Checks, letters, and information from companies involved with a parent can take months or a year or more to resolve. If siblings are insistent on receiving their share of an inheritance sooner rather than later, an estate planning attorney can offer guidance on how to manage these requests while keeping an estate open so that you can manage ongoing details.

In all matters relating to estate planning and the death of parents, working with professionals who have expertise in real estate probate sales, financial advisors, CPA, and attorneys can offer peace of mind that you are administering the estate according to the wishes of a parent.

If you are seeking help in selling a home after the death of a parent, Sam Wilson and his team can offer a real estate market price opinion, and a list of resources to help you that include probate and estate planning attorneys and companies who can help with cleaning out a home, repairs, locksmiths, painters, and other tasks for getting a home ready for sale.

Knowledgeable, Experienced, Professional, and Compassionate Estate Sale Support

To You From Sam Wilson: I’ve helped hundreds of families work through the emotional responsibilities of selling the family estate properties. I have a network of attorneys and other service providers to help with difficult tasks associated with preparing a property for sale.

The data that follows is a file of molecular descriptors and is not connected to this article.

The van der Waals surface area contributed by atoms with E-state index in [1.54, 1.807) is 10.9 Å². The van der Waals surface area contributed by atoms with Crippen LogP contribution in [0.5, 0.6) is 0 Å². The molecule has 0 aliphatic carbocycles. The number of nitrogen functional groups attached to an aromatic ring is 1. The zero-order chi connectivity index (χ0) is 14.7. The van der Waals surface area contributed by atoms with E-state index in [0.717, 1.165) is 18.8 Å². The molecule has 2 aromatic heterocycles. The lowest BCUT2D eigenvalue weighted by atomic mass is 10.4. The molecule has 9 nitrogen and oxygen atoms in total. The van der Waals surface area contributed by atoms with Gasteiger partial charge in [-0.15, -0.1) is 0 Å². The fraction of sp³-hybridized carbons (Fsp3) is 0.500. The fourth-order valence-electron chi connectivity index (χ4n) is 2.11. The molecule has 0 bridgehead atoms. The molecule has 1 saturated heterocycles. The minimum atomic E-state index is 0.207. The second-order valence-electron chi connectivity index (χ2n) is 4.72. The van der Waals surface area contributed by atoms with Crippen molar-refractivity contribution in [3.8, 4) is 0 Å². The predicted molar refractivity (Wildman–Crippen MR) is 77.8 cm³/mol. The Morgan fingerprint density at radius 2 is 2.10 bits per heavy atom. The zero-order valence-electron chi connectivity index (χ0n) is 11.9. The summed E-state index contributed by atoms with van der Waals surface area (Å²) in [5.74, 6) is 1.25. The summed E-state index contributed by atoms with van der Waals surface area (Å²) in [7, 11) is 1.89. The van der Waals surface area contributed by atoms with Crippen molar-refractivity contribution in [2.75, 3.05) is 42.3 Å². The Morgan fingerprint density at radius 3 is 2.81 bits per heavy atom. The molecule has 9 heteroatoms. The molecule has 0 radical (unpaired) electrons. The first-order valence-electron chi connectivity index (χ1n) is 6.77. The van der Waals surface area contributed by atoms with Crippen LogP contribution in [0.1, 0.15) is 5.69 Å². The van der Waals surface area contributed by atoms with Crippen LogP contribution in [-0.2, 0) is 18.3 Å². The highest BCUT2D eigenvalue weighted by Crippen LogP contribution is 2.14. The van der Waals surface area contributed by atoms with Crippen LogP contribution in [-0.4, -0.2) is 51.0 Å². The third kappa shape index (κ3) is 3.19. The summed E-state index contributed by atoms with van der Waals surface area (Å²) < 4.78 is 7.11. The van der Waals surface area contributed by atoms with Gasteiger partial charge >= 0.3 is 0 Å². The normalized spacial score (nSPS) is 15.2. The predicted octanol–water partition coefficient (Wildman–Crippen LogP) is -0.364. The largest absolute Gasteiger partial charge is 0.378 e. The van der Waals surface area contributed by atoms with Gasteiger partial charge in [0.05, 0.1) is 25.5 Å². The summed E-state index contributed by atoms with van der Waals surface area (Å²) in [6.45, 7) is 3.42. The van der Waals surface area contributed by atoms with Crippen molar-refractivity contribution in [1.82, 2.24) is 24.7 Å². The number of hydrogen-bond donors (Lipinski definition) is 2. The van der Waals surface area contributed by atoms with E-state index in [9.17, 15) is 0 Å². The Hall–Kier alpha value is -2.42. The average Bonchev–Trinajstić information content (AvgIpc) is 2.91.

I know how to maximize your family’s hard-earned equity.  As a way to give back to a community I’ve served so earnestly, I am always available for a free, confidential, professional, and knowledgeable consultation about how to sell your family’s estate property.

Please don’t hesitate, here’s my personal cell phone number.  303-770-1250.  I promise you that this is not a tactic to sell or convince you to hire me.  It’s not.  It’s just a heart-felt offer to help you through an emotional time of life when knowledgeable support can give you peace of mind.

The Sam Wilson Home Selling Team specializes in estate and property sales in the Denver metro area, including Lakewood CO, and Jefferson County Colorado, including Arvada, Aspen Park, Conifer, Edgewater, Evergreen, Genesee, Golden, Idledale, Indian Hills, Ken Caryl, Kittredge, Lakeside, Lakewood, Littleton, Morrison, Mountain View, West Pleasant View, and Wheat Ridge.

Contact Sam Wilson

© 2021 Sam Wilson All Rights Reserved. Articles by Pamela D Wilson